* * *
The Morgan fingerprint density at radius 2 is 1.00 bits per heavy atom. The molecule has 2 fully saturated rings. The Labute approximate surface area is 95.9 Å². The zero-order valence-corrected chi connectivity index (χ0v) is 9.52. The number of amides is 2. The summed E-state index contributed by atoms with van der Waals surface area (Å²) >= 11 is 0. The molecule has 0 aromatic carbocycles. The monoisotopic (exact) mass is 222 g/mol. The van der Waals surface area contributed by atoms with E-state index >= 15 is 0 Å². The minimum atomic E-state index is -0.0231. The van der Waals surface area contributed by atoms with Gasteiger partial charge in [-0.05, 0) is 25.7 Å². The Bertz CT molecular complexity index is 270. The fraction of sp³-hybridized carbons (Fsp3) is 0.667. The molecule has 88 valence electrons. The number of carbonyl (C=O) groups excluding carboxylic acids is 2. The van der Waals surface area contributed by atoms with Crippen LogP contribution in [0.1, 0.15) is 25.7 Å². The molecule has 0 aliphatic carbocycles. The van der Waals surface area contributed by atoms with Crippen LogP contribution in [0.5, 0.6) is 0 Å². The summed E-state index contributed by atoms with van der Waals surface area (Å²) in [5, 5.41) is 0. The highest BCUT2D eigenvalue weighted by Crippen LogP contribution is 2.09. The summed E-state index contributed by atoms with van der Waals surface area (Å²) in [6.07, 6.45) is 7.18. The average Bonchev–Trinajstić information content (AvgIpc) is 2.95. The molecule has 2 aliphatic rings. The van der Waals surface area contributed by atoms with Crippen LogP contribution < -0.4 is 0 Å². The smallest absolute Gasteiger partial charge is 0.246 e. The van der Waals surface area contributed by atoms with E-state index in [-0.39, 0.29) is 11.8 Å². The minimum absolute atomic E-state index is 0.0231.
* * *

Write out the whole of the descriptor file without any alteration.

The Morgan fingerprint density at radius 2 is 1.00 bits per heavy atom. The molecule has 2 fully saturated rings. The Labute approximate surface area is 95.9 Å². The zero-order valence-corrected chi connectivity index (χ0v) is 9.52. The number of amides is 2. The summed E-state index contributed by atoms with van der Waals surface area (Å²) >= 11 is 0. The molecule has 0 aromatic carbocycles. The monoisotopic (exact) mass is 222 g/mol. The van der Waals surface area contributed by atoms with E-state index >= 15 is 0 Å². The minimum atomic E-state index is -0.0231. The van der Waals surface area contributed by atoms with Gasteiger partial charge in [-0.05, 0) is 25.7 Å². The Bertz CT molecular complexity index is 270. The fraction of sp³-hybridized carbons (Fsp3) is 0.667. The molecule has 88 valence electrons. The number of carbonyl (C=O) groups excluding carboxylic acids is 2. The van der Waals surface area contributed by atoms with Crippen LogP contribution in [0.1, 0.15) is 25.7 Å². The molecule has 0 aliphatic carbocycles. The van der Waals surface area contributed by atoms with Crippen LogP contribution in [0.5, 0.6) is 0 Å². The summed E-state index contributed by atoms with van der Waals surface area (Å²) in [5, 5.41) is 0. The highest BCUT2D eigenvalue weighted by Crippen LogP contribution is 2.09. The summed E-state index contributed by atoms with van der Waals surface area (Å²) in [6.07, 6.45) is 7.18. The average Bonchev–Trinajstić information content (AvgIpc) is 2.95. The molecule has 2 aliphatic rings. The van der Waals surface area contributed by atoms with Crippen LogP contribution < -0.4 is 0 Å². The smallest absolute Gasteiger partial charge is 0.246 e. The van der Waals surface area contributed by atoms with E-state index in [-0.39, 0.29) is 11.8 Å². The minimum absolute atomic E-state index is 0.0231.